Americans in Sri Lanka

posted in: Asia, Destinations, RTW, Sri Lanka, Travel | 0

“Are you American?” Our homestay host asked us this as we clumsily fumbled out of the tuk-tuk. “Yes we are,” and with that we were most honored guests to stay at Resort Beem. The host’s daughter was infatuated with American culture so she talked to us at length about everything from America’s Got Talent to the WWE.  It seems that finding an American in Sri Lanka is as rare as finding a black rhino in Africa. Why isn’t this island gem on the radar of American tourists?

Sri Lanka is an island located at the south eastern tip of India, approximately the size of Ireland. The majority of the 20 million residents are peace loving Buddhists. The people we met were warm and friendly and greeted us with a big smile and wave throughout our trip. While Sinhala and Tamil are the official languages of Sri Lanka, we had no problems getting around as most everyone spoke English and signs and menus were all in English. Prices in some cases are also quoted in US dollars, and in one case we paid for our guesthouse with USD.

The tortured past of Sri Lanka has excluded it from the travel plans of most Americans. A twenty six year civil war ended in 2009 and the devastating tsunami of 2004 was front page news. Sri Lanka showed no signs of these to us and I predict this country is on the infancy of a great boom in tourism.

Sri Lanka has a lot to offer travelers of all ages and interests. For the outdoor lovers there are a multitude of waterfalls and a trek up the sacred mountain Adam’s Peak which has varied meanings across multiple religions. There is also ‘World’s End’ close to Nuwara Eliya in Hill Country where a four kilometer trail will lead to a cliff where on a clear day you can see for miles.

For the senior set there is one of the world’s most scenic train rides through the tea plantations and endless tea factory tours, each with a great bit of history to lend.

For those interested in cultural experiences, there are many temples including Temple of the Tooth in Kandy where Buddha’s tooth relic is located and paraded through the streets of town every August with much pomp and pageantry.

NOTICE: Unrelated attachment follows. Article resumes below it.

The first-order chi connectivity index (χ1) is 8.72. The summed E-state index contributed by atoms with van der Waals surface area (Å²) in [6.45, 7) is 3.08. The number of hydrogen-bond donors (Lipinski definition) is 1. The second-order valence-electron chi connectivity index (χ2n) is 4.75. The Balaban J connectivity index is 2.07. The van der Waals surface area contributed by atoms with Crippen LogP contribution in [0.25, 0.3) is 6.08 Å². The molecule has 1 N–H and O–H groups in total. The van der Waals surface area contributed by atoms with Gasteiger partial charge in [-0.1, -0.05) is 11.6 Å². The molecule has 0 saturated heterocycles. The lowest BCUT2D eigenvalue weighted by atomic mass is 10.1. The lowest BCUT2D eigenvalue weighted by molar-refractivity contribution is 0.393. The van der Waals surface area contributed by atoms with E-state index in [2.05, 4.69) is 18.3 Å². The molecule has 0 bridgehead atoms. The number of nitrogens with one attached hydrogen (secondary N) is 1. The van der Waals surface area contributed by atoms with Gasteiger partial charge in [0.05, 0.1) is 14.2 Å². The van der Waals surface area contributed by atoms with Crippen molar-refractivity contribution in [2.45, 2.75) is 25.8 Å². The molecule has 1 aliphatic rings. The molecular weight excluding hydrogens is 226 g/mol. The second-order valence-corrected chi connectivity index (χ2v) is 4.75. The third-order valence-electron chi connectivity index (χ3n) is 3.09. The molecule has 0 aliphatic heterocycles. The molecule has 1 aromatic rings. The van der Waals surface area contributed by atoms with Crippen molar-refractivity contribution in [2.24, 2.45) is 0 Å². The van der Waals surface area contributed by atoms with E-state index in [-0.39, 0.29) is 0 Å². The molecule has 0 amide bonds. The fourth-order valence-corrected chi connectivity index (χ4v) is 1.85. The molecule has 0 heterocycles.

For families, there is an endless coastline of beaches that range from remote and untouched to tourist havens like Mirissa and Unawatuna.

For nature lovers there are jungle treks, whale watching trips and safaris through Yala National Park where one can spot elephants, leopards, buffalos and a vast array of birds.

For an island of its size this place has a lot to offer!

In the two weeks we spent in Sri Lanka we stayed in eight different towns and experienced a bit of each of the highlights which cost next to nothing to experience.



We went to see the sacred tooth relic at the nightly 6pm unveiling where devotes could pray and give offerings and see the encasement that contains the holy relic. Tourists and pilgrims were sitting barefoot and silent in the gallery as drums beat steadily leading up to the big unveiling. When the doors opened, everyone got up and squeezed tight to catch a glimpse of a golden encasement in the distance.


tooth temple

-Monks waiting to see the sacred tooth-


Nuwara Eliya

From Kandy we took a stunning train ride to Nuwara Eliya which is known as “Little England” for its notable rainfall, tea and connection to the British colonial past. We took in a quick tour of the Mackwoods tea plantation and enjoyed a cup of tea. This town is the highest elevation in Sri Lanka and it’s known to rain afternoon on a daily basis. Sure enough, on the way home we encountered a torrent of rain which triggered many roadside waterfalls and mudslides.


Nuwara Eliya

-Tea time at Mackwoods Tea Plantation-



From Nuwara Eliya, we went on to Ella where which is popular for hiking. After climbing off the train, which questionably didn’t stop at the station platform, we took a memorable 1.7 kilometer trek to our guesthouse. Google maps failed to show it was up hill about 1.5 kilometers and we were soaked and didn’t believe that we actually made it up a steep hill with all of our gear in the high humidity and heat. We were rewarded with a stunning view of a waterfall from the deck of our guesthouse for about 45 minutes before the afternoon rain and mist set in.



-Waterfall on the way to Tangalle-


The coast

After spending a week inland we were anxious to make it to the coast. We started in Tangalle which had picture perfect beaches.



-Deserted beach where we stayed in Tangalle-


From there we made our way to Mirissa where we did a whale watching trip and had a dinner at one of the busy beachfront restaurants.



-Our first stop in Mirissa.  Great view of the surfing-


Next was Unawatuna which seemed like the Russian Riviera since we were staying at a Russian owned guest house and encountered many Russian tourists. French visitors would also appreciate the many snails we came across!



-Hi snail.  Why is your shell crooked?-


From there, we spent three nights in Hikkaduwa which was billed to be a nicer beach but was a bit a disappointment as there were not many beachfront restaurants, a rough surf and a sliver of a beach. The highlight was several sea turtles at the shoreline that we could feed.



-Heroes in a half shell….turtle power!-


We were headed back to Colombo where we would take a nail biting hour and a half tuk-tuk ride to the airport. Sadly, we didn’t have room in our bags for a souvenir Ceylon tea but each cup of tea in the future will fill us with memories of gracious hosts, emerald tea terraces and the sparkling beaches of Sri Lanka.


Check out our photo album of Sri Lanka:

Sri Lanka



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